The possibility of a US military strike against Iran has been debated for almost a decade, since Iran’s nuclear program first gave rise to concerns about the possible development of a nuclear weapon and calls for exercising a “military option” to stop it. Some have also suggested an attack to change the government of Iran, citing its abusive human rights policies in addition to conflicts with US regional interests. What do Iranians, who would be most affected by an attack, think about its likely impact on their society and their political aspirations? How would an attack on Iran impact human rights, the movement for a more liberal, open society, and on the future of civil society there? Debates in Western policy circles have not, in general, taken these views into account. This report is based on interviews with 35 leading and influential Iranian civil society activists, lawyers, intellectuals and artistic and cultural figures, all of whom live in Iran.
Since 2003, 17 political prisoners and prisoners of conscience have died while in custody in Iranian prisons allegedly due to torture, medical neglect, and misconduct of prison authorities. Six of the prisoners were detained and died after the 2009 election and the ensuing crackdown on government critics and political opponents. For most of these deaths, no one has yet been held accountable, despite the fact that in all these instances, family members or lawyers of the prisoners have alleged that authorities were responsible for the deaths due to their physical abuse of the inmate or inadequate medical attention.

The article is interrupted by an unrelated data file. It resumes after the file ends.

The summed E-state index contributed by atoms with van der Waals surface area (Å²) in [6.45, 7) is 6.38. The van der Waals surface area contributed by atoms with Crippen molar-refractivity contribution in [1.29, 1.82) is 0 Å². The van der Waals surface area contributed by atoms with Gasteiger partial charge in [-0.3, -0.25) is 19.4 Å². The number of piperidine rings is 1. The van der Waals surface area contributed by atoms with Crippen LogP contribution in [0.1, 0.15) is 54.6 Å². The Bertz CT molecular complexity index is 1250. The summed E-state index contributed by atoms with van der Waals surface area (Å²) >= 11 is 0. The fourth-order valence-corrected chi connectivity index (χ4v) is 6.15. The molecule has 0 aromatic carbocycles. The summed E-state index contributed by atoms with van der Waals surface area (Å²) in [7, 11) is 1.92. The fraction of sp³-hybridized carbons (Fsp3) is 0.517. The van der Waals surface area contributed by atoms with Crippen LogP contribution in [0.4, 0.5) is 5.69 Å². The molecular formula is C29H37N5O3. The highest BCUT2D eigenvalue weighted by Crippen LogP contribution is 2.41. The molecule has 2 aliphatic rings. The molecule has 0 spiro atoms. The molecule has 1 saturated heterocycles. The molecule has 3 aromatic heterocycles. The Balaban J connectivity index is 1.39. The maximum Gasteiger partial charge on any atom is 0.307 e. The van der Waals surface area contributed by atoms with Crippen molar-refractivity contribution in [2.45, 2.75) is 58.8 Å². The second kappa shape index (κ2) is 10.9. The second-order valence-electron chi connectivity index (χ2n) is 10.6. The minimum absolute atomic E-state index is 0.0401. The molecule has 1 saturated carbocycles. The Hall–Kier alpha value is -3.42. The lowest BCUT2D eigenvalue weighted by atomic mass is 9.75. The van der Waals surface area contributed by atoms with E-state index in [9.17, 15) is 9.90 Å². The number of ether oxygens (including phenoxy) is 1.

Amidst Iran's deepening crisis, officials are doing all they can to prevent outside scrutiny of human rights conditions in the country, while proclaiming to respect their international obligations. Mohammad-Javad Larijani, head of Iran’s High Council for Human Rights, along with other officials representing Iran abroad, consistently obfuscate any serious international discussion of the country’s deteriorating human rights record by engaging in distortion or misrepresentation of facts and by diverting criticism with discussion of issues extraneous to their record. The Campaign has compiled public statements made by Larijani and other Iranian officials and compared them with the actual record of human rights abuses carried out in Iran.
The Campaign has interviewed 27 students and conducted source research in this comprehensive report on systematic discrimination and exclusion from higher education in Iran. The report includes a list of 217 students who were barred or expelled from university based on activity on campus, political opinions, or religious belief.
The situation of human rights in the Islamic Republic of Iran - Report of the Secretary-General I. Introduction II. Thematic issues III. Cooperation with international human rights mechanisms and the Office of the United Nations High Commissioner for Human Rights IV. Conclusions and recommendations